The Corporation That Changed The World How The East India Company Shaped The Modern Multinational Book PDF, EPUB Download & Read Online Free

The Corporation That Changed the World
Author: Nick Robins
Publisher: Pluto Press
ISBN: 0745331963
Pages: 262
Year: 2012-10-30
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The English East India Company was the mother of the modern multinational. Its trading empire encircled the globe, importing Asian luxuries such as spices, textiles, and teas. But it also conquered much of India with its private army and broke open China's markets with opium. The Company's practices shocked its contemporaries and still reverberate today. The Corporation That Changed the World is the first book to reveal the Company's enduring legacy as a corporation. This expanded edition explores how the four forces of scale, technology, finance, and regulation drove its spectacular rise and fall. For decades, the Company was simply too big to fail, and stock market bubbles, famines, drug-running, and even duels between rival executives are to be found in this new account. For Robins, the Company's story provides vital lessons on both the role of corporations in world history and the steps required to make global business accountable today.
The East India Company
Author: Philip Lawson
Publisher: Routledge
ISBN: 131789765X
Pages: 200
Year: 2014-01-14
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This is the first short history of the East India Company from its founding in 1600 to its demise in 1857, designed for students and academics. The Company was central to the growth of the British Empire in India, to the development of overseas trade, and to the rise of shareholder capitalism, so this survey will be essential reading for imperial and economic historians and historians of Asia alike. It stresses the neglected early years of the Company, and its intimate relationship with (and impact upon) the domestic British scene.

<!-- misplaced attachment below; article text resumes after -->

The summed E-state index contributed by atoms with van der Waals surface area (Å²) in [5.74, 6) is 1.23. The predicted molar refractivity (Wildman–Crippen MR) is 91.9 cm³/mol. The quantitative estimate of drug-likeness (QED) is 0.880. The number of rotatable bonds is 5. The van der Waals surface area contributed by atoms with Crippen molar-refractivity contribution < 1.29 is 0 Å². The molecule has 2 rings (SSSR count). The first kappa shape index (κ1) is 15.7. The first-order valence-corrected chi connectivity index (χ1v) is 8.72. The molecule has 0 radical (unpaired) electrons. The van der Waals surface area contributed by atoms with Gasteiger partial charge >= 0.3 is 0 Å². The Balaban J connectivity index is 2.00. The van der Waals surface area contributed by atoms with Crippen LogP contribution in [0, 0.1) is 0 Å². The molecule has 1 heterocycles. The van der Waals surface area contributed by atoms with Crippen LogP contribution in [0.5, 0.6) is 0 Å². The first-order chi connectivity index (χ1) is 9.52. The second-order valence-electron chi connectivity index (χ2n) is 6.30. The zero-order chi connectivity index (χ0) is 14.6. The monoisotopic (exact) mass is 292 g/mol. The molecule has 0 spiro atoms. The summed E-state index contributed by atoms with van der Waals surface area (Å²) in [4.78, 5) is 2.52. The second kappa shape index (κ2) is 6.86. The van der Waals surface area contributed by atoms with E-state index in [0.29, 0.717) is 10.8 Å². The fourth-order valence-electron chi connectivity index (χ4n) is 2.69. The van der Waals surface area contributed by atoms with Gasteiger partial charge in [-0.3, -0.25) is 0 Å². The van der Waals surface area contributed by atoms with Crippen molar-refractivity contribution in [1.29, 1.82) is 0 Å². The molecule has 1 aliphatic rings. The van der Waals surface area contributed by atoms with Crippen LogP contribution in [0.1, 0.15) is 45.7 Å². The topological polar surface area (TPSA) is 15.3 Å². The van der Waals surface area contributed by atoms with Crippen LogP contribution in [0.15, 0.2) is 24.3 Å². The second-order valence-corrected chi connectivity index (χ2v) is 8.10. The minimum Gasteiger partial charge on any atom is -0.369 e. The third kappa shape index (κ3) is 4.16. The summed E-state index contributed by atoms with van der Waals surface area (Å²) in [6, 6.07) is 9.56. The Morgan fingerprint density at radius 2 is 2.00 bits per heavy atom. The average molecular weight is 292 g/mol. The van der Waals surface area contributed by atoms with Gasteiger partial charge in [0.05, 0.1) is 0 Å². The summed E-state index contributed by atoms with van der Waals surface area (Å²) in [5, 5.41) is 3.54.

Merchant Kings
Author: Stephen R. Bown
Publisher: Macmillan
ISBN: 1429927356
Pages: 336
Year: 2010-12-07
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Commerce meets conquest in this swashbuckling story of the six merchant-adventurers who built the modern world It was an era when monopoly trading companies were the unofficial agents of European expansion, controlling vast numbers of people and huge tracts of land, and taking on governmental and military functions. They managed their territories as business interests, treating their subjects as employees, customers, or competitors. The leaders of these trading enterprises exercised virtually unaccountable, dictatorial political power over millions of people. The merchant kings of the Age of Heroic Commerce were a rogue's gallery of larger-than-life men who, for a couple hundred years, expanded their far-flung commercial enterprises over a sizable portion of the world. They include Jan Pieterszoon Coen, the violent and autocratic pioneer of the Dutch East India Company; Peter Stuyvesant, the one-legged governor of the Dutch West India Company, whose narrow-minded approach lost Manhattan to the British; Robert Clive, who rose from company clerk to become head of the British East India Company and one of the wealthiest men in Britain; Alexandr Baranov of the Russian American Company; Cecil Rhodes, founder of De Beers and Rhodesia; and George Simpson, the "Little Emperor" of the Hudson's Bay Company, who was chauffeured about his vast fur domain in a giant canoe, exhorting his voyageurs to paddle harder so he could set speed records. Merchant Kings looks at the rise and fall of company rule in the centuries before colonialism, when nations belatedly assumed responsibility for their commercial enterprises. A blend of biography, corporate history, and colonial history, this book offers a panoramic, new perspective on the enormous cultural, political, and social legacies, good and bad, of this first period of unfettered globalization.
The East India Company
Author: Antony Wild
Publisher: HarperCollins Publishers
ISBN:
Pages: 191
Year: 1999-01-01
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This Is A Beautifully Illustrated Book Which Describes How The Company Created And Built Up Its Extraordinary Trading Empire, How It Conducted Its Day-To-Day Business At Home And In The East And The Sequnce Of Events That Led To Its Eventual Absorption By The British Crown. Inscribed On The Title Page, Beautiful Colour Illustrations, Text Absolutely Clean, Condition Good.
Clive
Author: Robert Harvey
Publisher: Macmillan
ISBN: 1466878622
Pages: 416
Year: 2014-08-19